Gi talo’ halom tasi In the middle of the ocean
Nai gaige tano’-hu. Is where my land is
Ayun ai sempre hu That is where I
Soda melago’-hu… Will find what I’m searching for…
(Chamorro version) (English version)
- CNMI National Anthem
Monday, November 7, 2022
Immigration Article of the Day: Migration and the Demand for Transnational Justice by Leslie Johnsop, Maximo Kanger, & Margaret E. Peters
Migration and the Demand for Transnational Justice by Leslie Johns, Maximo Kanger, & Margaret E. Peters, American Political Science Review, Volume 116 , Issue 4 , November 2022 , pp. 1184 - 1207
Domestic courts sometimes prosecute foreign nationals for severe crimes—like crimes against humanity, genocide, torture, and war crimes—committed on foreign territory against foreign nationals. We argue that migrants can serve as agents of transnational justice. When migrants move across borders, as both economic migrants and refugees, they often pressure local governments to conduct criminal investigations and trials for crimes that occurred in their sending state. We also examine the effect of explanatory variables that have been identified by prior scholars, including the magnitude of atrocities in the sending state, the responsiveness of the receiving state to political pressure, and the various economic and political costs of prosecutions. We test our argument using the first multivariate statistical analysis of universal jurisdiction cases, focusing on multiple stages of prosecutions. We conclude that transnational justice is a justice remittance in which migrants provide accountability and remedies for crimes in their sending states.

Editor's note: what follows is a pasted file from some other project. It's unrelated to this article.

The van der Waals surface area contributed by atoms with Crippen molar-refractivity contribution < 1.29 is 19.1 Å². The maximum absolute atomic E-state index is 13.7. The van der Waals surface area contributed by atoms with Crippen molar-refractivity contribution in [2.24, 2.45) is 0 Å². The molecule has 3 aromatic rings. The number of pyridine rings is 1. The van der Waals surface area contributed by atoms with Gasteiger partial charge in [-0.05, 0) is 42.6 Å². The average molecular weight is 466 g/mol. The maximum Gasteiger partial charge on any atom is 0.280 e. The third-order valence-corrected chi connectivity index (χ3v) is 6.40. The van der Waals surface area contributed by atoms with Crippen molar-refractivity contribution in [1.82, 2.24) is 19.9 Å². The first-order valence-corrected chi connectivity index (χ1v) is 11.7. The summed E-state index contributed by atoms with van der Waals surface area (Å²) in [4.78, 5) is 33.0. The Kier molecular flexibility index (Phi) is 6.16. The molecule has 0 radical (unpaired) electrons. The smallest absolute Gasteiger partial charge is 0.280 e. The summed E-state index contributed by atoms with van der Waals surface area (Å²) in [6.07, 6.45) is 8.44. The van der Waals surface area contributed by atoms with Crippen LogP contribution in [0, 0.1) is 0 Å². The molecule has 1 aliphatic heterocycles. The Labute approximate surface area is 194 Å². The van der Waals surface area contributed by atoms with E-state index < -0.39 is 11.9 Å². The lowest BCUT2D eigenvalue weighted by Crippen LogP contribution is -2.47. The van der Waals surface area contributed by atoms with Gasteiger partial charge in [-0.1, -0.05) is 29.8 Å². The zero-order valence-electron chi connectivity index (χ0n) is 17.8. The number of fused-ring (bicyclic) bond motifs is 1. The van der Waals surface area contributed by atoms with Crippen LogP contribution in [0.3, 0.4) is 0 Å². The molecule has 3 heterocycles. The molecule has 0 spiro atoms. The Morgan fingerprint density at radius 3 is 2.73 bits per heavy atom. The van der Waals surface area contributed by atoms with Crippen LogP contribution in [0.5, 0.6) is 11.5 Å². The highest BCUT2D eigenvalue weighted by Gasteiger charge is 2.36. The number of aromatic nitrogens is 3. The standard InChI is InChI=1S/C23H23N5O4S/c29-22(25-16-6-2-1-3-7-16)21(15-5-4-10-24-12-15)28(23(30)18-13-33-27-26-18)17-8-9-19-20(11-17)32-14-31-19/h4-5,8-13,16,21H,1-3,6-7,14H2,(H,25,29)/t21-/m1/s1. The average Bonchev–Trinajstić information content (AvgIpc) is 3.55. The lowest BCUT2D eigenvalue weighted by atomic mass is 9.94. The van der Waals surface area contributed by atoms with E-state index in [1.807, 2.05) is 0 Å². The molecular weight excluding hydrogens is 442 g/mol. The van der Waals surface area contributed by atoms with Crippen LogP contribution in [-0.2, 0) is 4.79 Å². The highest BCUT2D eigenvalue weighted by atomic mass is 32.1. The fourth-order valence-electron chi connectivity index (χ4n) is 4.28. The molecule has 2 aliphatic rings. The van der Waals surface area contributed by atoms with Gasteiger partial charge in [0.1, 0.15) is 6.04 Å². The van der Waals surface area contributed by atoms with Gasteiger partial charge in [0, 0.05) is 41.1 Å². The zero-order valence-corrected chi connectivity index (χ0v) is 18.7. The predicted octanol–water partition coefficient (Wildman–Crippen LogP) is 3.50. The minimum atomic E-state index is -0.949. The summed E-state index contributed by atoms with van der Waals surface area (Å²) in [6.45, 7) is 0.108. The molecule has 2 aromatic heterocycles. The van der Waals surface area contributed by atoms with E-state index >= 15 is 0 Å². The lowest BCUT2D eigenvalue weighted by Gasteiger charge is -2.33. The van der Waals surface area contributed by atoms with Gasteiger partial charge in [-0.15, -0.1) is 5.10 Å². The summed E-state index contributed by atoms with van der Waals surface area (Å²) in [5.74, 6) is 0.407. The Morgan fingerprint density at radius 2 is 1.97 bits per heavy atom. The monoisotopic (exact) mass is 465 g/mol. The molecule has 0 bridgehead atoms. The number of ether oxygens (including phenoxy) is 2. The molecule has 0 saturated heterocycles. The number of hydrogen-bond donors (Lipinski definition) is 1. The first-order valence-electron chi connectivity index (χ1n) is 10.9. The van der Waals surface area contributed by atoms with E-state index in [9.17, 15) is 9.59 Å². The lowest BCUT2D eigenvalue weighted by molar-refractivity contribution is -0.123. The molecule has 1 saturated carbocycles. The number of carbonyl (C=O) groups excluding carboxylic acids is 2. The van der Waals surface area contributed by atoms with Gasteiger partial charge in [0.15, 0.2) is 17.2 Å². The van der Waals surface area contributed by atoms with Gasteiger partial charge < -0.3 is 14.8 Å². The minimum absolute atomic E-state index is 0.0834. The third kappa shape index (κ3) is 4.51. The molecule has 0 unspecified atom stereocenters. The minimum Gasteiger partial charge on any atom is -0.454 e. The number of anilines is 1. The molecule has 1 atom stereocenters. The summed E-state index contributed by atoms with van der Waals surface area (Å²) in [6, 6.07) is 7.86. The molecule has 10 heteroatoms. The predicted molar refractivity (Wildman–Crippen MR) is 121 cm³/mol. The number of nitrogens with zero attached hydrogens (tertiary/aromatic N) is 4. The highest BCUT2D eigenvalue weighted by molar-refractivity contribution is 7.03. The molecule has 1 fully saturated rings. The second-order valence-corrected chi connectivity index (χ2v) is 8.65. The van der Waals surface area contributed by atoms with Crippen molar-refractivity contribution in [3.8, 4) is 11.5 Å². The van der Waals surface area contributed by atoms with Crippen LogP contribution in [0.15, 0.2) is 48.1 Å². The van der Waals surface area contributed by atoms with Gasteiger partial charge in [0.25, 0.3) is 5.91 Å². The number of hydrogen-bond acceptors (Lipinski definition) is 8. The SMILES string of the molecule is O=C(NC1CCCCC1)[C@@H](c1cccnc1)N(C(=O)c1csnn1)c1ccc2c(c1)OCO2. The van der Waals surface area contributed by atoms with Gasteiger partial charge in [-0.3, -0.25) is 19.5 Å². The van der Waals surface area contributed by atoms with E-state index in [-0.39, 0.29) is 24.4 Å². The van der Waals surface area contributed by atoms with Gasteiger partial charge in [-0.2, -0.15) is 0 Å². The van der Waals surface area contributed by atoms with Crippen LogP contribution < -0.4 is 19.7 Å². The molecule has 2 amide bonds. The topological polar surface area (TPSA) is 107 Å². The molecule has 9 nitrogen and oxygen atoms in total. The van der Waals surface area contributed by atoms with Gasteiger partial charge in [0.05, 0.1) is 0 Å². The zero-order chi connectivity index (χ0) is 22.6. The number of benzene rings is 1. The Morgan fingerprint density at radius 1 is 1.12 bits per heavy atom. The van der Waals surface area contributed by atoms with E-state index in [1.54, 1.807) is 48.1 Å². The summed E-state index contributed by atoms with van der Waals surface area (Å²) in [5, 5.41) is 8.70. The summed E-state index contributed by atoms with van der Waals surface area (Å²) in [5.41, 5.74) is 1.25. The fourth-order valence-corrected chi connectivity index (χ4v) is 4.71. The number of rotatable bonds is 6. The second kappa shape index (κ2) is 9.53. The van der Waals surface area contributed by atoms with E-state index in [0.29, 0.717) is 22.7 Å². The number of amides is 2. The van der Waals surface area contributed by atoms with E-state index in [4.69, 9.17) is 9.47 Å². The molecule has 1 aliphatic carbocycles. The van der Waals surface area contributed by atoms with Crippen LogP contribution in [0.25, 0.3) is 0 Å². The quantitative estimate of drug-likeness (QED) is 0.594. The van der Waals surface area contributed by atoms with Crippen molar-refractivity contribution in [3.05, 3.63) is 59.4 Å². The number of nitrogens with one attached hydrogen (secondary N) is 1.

Sunday, November 6, 2022
Immigration Article of the Day: Immigration Detention as a Violation of Transgender Detainees’ Substantive Due Process Rights by Emily Torstveit Ngara
Immigration Detention as a Violation of Transgender Detainees’ Substantive Due Process Rights by Emily Torstveit Ngara, 26 Lewis & Clark L. Rev. 749 (2022)
Noncitizens in immigration proceedings are often subject to civil detention pending a final decision on their case. Transgender individuals in immigration detention are at high risk for physical and sexual assault, cruel and degrading treatment, denial of necessary medical care, and protective isolation. The well-documented harms caused to transgender individuals in detention violate Fifth Amendment substantive due process. This Article documents the harms of immigration detention specific to the transgender community, reviews substantive due process jurisprudence in the civil detention context, and analogizes Eighth Amendment claims for transgender prisoners to substantive due process claims. Immigration detention is predicated on the government’s interest in noncitizens appearing for their hearings. The Article concludes by exploring alternatives to detention that are effective enough to safeguard the government’s interest while promoting the fair application of our immigration laws and safeguarding the rights of transgender noncitizens.
Saturday, November 5, 2022
Immigration Article of the Day: The Moral and Legal Obligation to Provide Justice and Restitution to Forcibly Separated Families by Francesco Arreaga
The Moral and Legal Obligation to Provide Justice and Restitution to Forcibly Separated Families by Francesco Arreaga, Georgetown Immigration Law Review 2022
This article portrays the Department of Justice's role in forcibly separating families through the Zero Tolerance Policy, the judiciary’s instrumental decision to halt this policy, and the gut-wrenching experiences that parents and children endured. The article describes how the family separation policy constituted torture and crimes against humanity and concludes by urging members of Congress to provide justice to families that were harmed.
Friday, November 4, 2022
Immigration Article of the Day: The New Border Asylum Adjudication System: Speed, Fairness, and the Representation Problem" by Philip G. Schrag, Jatya Ramji-Nogales, & Andrew I. Schoenholtz
The New Border Asylum Adjudication System: Speed, Fairness, and the Representation Problem" by Philip G. Schrag, Jaya Ramji-Nogales, & Andrew I. Schoenholtz, Forthcoming, Howard Law Journal, Vol. 66, No. 3, 2023